Now, I know something about how hard it is to fine-tune a 5-year-old restaurant’s menu, let alone doing it in as vaunted a restaurant as Weber’s. It has a history of nearly 80 years of fine dining and a former Chef (Chef Curtis–pictured) who developed many of Weber’s signature dishes over his 40-year kitchen tenure.


So, what do you do? Well, first, you don’t go crazy and make wholesale changes; you make improvements. And, if you’re smart about it, you still keep all the ingredients on hand to prepare a few of those retired favorites (like the Coconut Snow Ball) upon special request. And they ARE smart.
As a result, Weber’s newest updated menu is an edited blend of their historical favorites, improved favorites and, no doubt, soon to be favorites.

On to the food…

I was seated in a deuce (table for 2) along one side of the dining room, and my meal began with the presentation of a basket of house-made breads and a complementary small coupe of Smoked Salmon Pate, which is standard.

The inn’s menu and wine list are old school leather bound and stitched, another historical, old school touch.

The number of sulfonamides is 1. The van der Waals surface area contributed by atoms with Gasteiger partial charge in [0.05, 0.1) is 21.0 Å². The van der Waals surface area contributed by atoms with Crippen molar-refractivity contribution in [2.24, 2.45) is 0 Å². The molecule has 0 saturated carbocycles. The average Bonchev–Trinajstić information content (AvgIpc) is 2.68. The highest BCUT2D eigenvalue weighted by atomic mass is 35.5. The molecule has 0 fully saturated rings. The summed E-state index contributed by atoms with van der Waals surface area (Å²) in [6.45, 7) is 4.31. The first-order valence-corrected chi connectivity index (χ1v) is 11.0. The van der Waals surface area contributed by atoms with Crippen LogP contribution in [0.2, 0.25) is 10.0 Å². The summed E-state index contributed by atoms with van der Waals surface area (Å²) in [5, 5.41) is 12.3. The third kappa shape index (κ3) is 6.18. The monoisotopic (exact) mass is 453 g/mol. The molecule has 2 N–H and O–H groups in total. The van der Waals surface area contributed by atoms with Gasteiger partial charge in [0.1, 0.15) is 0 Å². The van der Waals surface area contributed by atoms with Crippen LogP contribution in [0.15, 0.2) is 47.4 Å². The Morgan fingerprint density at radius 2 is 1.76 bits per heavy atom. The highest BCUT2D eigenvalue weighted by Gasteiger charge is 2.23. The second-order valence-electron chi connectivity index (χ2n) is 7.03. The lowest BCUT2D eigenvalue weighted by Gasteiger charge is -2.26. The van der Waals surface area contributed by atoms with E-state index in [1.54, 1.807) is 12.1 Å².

By now, I was just in the mood for some classic fare and Weber’s menu doesn’t disappoint.

I began with their Petite Beef Tenderloin Wellingtons in Demi-Glace, and the Flash Fried Point Judith Calamari, both of which were fork tender and delicious (and I’m a Calamari snob, so you can take that to the bank!). Other starters included Fresh Oysters, Maryland Crab Cakes, Escargot, a Shrimp Cocktail and a Mushroom Sauté.

Wellington Calamari

Weber’s also has some classic soup choices, including a different house soup each day and the classic Baked French Onion and Lobster Bisque.

And if you’re hell bent on the classics, you just have to order a Caesar salad, right? I did, and what arrived was icy chilled romaine with shredded Parmesan cheese; crisp, buttery croutons; and a creamy Caesar dressing that was everything it should be, especially when topped with freshly ground black pepper.

Other salad choices included a Chicken Gorgonzola, Baby Kale, Boston Bibb, Original Cobb and Double Wedge Iceberg.

Weber’s entrees cover 2 full pages. On one page are the Classic American Dinners, on the other page, Specialties of the House. What you’ll find throughout are steaks, roasts, fish, seafood, poultry choices, lamb, pasta dishes and just about every imaginable continental classic, all done with Weber’s classic flair.